Norwich recalls tireless work of 'Red' McKeon, 'mayor of Occum'
Norwich – When City Manager John Salomone started work here in 2016, Robert “Red” McKeon lost no time in introducing himself and lobbying for his beloved village of Occum in the rural northern corner of Norwich.
“When I first got here, he gave me a two-hour tour of Occum,” Salomone said. “We drove around for a couple hours. I don’t think there’s anybody who knew Occum better than him.”
McKeon, the retired longtime chief of the Occum Volunteer Fire Department and tireless advocate for his hometown village, died Friday at the age of 89. A funeral Mass will be held at 10 a.m. Tuesday at St. Joseph’s Church, 11 Baltic Road in Occum, followed by a luncheon at the Occum Fire Department, 44 Taftville-Occum Road-Route 97.
City and state officials who worked with McKeon and fire chief colleagues a generation younger said McKeon never slowed down in his advocacy, even after he retired as fire chief in 1995, when he turned the department over to his son and then-deputy Chief Kevin McKeon.
“He was the unofficial mayor of Occum,” said former Norwich Alderman John Paul Mereen, who represented the Occum area in the old Norwich City Council precinct system.
Mereen worked for more than a decade with McKeon to develop a village park on the site of the burned-out ruins of the former Roto Print mill in the heart of the village. As obstacles ranging from multimillion-dollar cleanup funds to ever-changing environmental cleanup requirements delayed the project, McKeon made numerous trips to Hartford to make sure no one forgot about the project, Mereen recalled.
A lifelong Democrat, McKeon worked his way to a personal meeting with then-Republican Gov. John Rowland. When M. Jodi Rell succeeded Rowland, McKeon was one of the first residents to visit her new Norwich eastern district office, headed by Catherine Marx.
When the $2.7 million park finally came to fruition and was ready to open in the summer of 2005, Mereen said it was a consensus that it be named the “R. ‘Red,’ McKeon Occum Park.” At the dedication ceremony, McKeon joked that the nearly 200 people in attendance would have to pay a toll to the village before departing.
“We’ve got to pay for this somehow,” he said.
“It was obvious,” said Fawn Walker, then project manager for the Norwich Community Development Corp. on the project. “You had to name your newest and remediated park after your mayor. He was such a gentleman to work with. He was concerned, he was gentlemanly. He was there all the time.”
McKeon’s advocacy work took him around the world. According to his obituary, he worked with the federal Centers for Disease Control on EMT training programs and with the U.S. Occupational Safety and Health Administration to develop AIDS training guidelines.
He held numerous officer positions with the National Volunteer Fire Council, including serving as chairman from 1991 to 1995, and testified on proposed legislation both in Hartford and in Congress. He was a guest of President George H.W. Bush at the White House, had lunch with then-first lady Hillary Clinton and even had audiences with Pope Pius XII, Pope Paul VI and was among the first U.S. volunteer fire officials to visit four Russian cities and meet with Vladimir Putin.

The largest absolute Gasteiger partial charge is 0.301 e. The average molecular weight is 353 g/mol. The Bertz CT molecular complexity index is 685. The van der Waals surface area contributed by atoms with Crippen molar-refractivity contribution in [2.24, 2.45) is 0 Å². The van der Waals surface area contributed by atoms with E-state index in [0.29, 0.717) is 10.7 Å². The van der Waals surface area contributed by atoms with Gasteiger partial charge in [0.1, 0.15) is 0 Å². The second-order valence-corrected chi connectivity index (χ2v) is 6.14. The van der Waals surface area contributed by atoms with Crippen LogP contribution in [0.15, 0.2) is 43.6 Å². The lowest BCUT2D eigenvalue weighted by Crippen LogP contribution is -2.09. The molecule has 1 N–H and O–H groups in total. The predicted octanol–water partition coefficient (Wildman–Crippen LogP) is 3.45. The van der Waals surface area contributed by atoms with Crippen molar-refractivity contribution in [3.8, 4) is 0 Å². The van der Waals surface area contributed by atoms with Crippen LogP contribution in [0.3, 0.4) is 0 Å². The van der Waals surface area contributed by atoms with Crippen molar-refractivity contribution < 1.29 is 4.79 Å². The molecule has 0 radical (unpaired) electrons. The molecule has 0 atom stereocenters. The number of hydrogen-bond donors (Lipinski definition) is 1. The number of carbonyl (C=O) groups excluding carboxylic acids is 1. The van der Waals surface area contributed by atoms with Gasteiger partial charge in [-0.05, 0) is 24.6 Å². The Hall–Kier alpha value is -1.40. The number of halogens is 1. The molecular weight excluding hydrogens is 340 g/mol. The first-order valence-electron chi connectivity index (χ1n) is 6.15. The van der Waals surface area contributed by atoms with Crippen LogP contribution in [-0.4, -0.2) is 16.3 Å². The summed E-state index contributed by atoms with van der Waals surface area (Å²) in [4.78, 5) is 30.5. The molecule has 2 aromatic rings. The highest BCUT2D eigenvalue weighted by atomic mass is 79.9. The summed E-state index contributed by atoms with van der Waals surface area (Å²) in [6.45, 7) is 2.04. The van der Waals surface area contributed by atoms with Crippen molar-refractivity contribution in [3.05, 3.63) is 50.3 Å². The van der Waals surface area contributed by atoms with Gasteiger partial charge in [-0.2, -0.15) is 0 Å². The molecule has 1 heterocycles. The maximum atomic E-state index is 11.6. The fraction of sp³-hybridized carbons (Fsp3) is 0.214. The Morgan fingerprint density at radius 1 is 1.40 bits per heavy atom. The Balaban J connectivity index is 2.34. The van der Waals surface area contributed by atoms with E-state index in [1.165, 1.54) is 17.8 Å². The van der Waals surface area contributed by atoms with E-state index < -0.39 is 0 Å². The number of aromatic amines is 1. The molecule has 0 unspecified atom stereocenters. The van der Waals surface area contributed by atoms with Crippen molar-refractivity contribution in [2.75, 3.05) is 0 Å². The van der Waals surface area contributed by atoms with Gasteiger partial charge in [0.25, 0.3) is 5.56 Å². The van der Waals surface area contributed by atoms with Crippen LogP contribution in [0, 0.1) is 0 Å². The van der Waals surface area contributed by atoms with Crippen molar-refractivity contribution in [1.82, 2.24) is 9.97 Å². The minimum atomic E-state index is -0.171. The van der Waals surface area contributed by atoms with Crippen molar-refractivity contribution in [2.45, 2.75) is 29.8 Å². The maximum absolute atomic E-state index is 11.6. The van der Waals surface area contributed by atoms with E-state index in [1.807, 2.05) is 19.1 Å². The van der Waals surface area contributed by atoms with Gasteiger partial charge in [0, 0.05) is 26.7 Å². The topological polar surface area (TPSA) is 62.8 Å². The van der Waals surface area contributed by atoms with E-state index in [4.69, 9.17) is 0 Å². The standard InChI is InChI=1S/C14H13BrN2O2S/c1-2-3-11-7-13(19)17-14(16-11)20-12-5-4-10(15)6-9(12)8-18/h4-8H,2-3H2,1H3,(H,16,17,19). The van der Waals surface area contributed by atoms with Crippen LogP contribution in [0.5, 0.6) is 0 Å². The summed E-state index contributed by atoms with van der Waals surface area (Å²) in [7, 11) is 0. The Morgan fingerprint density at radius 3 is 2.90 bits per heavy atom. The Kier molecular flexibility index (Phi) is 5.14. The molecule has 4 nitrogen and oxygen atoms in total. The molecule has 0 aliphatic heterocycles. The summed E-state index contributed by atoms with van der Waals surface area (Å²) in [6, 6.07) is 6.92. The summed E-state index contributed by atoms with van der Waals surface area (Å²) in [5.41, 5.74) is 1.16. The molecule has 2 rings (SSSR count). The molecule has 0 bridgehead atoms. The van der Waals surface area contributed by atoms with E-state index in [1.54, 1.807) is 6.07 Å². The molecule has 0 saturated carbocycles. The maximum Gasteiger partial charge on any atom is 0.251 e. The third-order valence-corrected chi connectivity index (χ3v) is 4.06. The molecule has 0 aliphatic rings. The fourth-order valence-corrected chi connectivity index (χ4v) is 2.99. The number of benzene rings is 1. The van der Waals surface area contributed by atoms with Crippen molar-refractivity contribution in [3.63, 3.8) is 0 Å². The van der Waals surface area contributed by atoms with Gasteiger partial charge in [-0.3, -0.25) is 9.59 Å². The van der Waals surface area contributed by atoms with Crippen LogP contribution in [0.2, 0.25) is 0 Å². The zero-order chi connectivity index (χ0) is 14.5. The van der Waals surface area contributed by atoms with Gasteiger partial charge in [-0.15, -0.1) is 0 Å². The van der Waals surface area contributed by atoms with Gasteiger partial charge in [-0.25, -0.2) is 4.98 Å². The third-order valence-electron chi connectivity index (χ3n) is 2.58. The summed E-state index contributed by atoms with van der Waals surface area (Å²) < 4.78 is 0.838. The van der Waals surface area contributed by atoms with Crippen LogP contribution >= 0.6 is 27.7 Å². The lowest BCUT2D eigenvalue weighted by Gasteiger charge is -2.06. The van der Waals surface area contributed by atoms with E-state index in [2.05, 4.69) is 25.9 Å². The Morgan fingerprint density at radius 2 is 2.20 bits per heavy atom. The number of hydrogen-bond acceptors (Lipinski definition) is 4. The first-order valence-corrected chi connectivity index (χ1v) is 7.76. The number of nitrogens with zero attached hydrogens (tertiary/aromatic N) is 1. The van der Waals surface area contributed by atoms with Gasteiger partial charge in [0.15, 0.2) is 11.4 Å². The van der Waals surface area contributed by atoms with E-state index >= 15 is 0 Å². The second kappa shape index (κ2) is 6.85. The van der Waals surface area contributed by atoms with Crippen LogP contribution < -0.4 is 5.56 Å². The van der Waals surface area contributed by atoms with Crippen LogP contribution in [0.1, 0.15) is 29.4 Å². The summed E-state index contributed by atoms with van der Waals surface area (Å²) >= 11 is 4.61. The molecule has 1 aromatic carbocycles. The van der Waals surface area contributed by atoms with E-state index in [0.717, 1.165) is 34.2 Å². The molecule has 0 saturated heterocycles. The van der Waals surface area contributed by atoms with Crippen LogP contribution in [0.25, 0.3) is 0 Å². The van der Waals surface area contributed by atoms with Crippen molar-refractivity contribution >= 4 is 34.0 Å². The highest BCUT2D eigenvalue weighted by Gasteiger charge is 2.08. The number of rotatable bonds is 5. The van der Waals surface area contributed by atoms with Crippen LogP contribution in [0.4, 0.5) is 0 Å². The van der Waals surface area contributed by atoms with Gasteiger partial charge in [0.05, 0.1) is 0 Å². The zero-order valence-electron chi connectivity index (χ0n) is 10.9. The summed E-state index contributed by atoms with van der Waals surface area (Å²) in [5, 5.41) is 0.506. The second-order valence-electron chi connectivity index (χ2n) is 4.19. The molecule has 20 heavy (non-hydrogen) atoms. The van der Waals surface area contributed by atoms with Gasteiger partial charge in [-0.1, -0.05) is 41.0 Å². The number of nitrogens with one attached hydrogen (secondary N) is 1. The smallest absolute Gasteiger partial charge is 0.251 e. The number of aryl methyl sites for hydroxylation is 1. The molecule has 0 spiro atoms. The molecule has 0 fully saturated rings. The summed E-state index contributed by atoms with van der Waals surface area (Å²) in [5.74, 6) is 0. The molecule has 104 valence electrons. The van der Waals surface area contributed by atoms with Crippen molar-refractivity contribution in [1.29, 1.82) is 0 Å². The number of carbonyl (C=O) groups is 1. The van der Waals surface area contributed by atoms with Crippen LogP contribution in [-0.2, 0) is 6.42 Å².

Locally, McKeon established an ambulance at the remote Occum fire department, the only volunteer department with its own ambulance. He led the effort to establish the Norwich volunteer firefighters’ pension system and pushed for stronger EMT training criteria throughout the state.
State Sen. Cathy Osten, D-Sprague, was working with McKeon in the past few months to ensure that the eastern Connecticut fire school, a training service for volunteer departments, received adequate funds.
“He spent a lot of time in Hartford protecting all the volunteers in the state of Connecticut, and had a very high passion for this department,” current Occum Fire Chief Robert LaChappelle said.
Several local current and former volunteer chiefs in Norwich said McKeon was quick to offer advice and assistance as they ascended to their new posts. They considered him a supporter and mentor.
“He was always good natured,” Taftville Fire Chief Tim Jencks said. “When I took over as chief 10 years ago, he called me and said: ‘I’ve been out of the game for a while, but let me know if I can help.’”
McKeon passed along information about pending grant applications to the current volunteer chiefs and offered assistance in obtaining funding, Jencks said. Yantic Fire Chief Frank Blanchard said people take it for granted when they call 911 that trained medical personnel will arrive at the door.
“It started with Red and a small group of folks who designed, tooled and finessed a program of emergency response training. You call 911 and somebody shows up. That trained ambulance crew is the result of Red McKeon and a few others who worked on the program.”
McKeon attended the New London County Fire Chiefs Association meetings until last month. In October, he pushed the City Council to dedicate a neglected former Occum playground in honor of village namesake, the Rev. Samson Occum, an 18th-century Mohegan Indian preacher and missionary.
The council approved the resolution, and City Manager Salomone hopes at some point to dedicate funds to improve the former playground, which included a baseball field, basketball court and picnic tables.
“I’m sure that was going to be next on his list,” Salomone said.
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